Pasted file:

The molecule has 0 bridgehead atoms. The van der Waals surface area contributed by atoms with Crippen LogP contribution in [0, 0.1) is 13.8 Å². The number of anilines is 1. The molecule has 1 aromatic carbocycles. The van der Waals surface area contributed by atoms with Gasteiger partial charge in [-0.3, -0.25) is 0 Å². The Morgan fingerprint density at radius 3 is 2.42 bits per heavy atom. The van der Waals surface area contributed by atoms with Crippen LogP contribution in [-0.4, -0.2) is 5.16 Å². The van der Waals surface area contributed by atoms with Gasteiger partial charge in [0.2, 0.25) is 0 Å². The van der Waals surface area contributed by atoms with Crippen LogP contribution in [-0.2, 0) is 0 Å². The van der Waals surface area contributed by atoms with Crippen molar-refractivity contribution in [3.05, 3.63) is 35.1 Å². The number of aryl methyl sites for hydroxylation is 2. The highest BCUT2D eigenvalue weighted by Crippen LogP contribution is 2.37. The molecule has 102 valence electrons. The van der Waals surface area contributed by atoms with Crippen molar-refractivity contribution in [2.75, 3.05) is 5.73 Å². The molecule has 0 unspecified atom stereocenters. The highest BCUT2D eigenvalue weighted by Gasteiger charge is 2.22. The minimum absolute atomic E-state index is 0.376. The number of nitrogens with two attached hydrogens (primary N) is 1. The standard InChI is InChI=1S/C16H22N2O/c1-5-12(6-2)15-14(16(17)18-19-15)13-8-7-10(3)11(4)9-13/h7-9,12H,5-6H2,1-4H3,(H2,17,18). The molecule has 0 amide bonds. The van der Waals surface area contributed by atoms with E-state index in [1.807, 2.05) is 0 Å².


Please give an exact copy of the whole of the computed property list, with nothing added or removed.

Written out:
The molecule has 0 bridgehead atoms. The van der Waals surface area contributed by atoms with Crippen LogP contribution in [0, 0.1) is 13.8 Å². The number of anilines is 1. The molecule has 1 aromatic carbocycles. The van der Waals surface area contributed by atoms with Gasteiger partial charge in [-0.3, -0.25) is 0 Å². The Morgan fingerprint density at radius 3 is 2.42 bits per heavy atom. The van der Waals surface area contributed by atoms with Crippen LogP contribution in [-0.4, -0.2) is 5.16 Å². The van der Waals surface area contributed by atoms with Gasteiger partial charge in [0.2, 0.25) is 0 Å². The van der Waals surface area contributed by atoms with Crippen LogP contribution in [-0.2, 0) is 0 Å². The van der Waals surface area contributed by atoms with Crippen molar-refractivity contribution in [3.05, 3.63) is 35.1 Å². The number of aryl methyl sites for hydroxylation is 2. The highest BCUT2D eigenvalue weighted by Crippen LogP contribution is 2.37. The molecule has 102 valence electrons. The van der Waals surface area contributed by atoms with Crippen molar-refractivity contribution in [2.75, 3.05) is 5.73 Å². The molecule has 0 unspecified atom stereocenters. The highest BCUT2D eigenvalue weighted by Gasteiger charge is 2.22. The minimum absolute atomic E-state index is 0.376. The number of nitrogens with two attached hydrogens (primary N) is 1. The standard InChI is InChI=1S/C16H22N2O/c1-5-12(6-2)15-14(16(17)18-19-15)13-8-7-10(3)11(4)9-13/h7-9,12H,5-6H2,1-4H3,(H2,17,18). The molecule has 0 amide bonds. The van der Waals surface area contributed by atoms with E-state index in [1.807, 2.05) is 0 Å².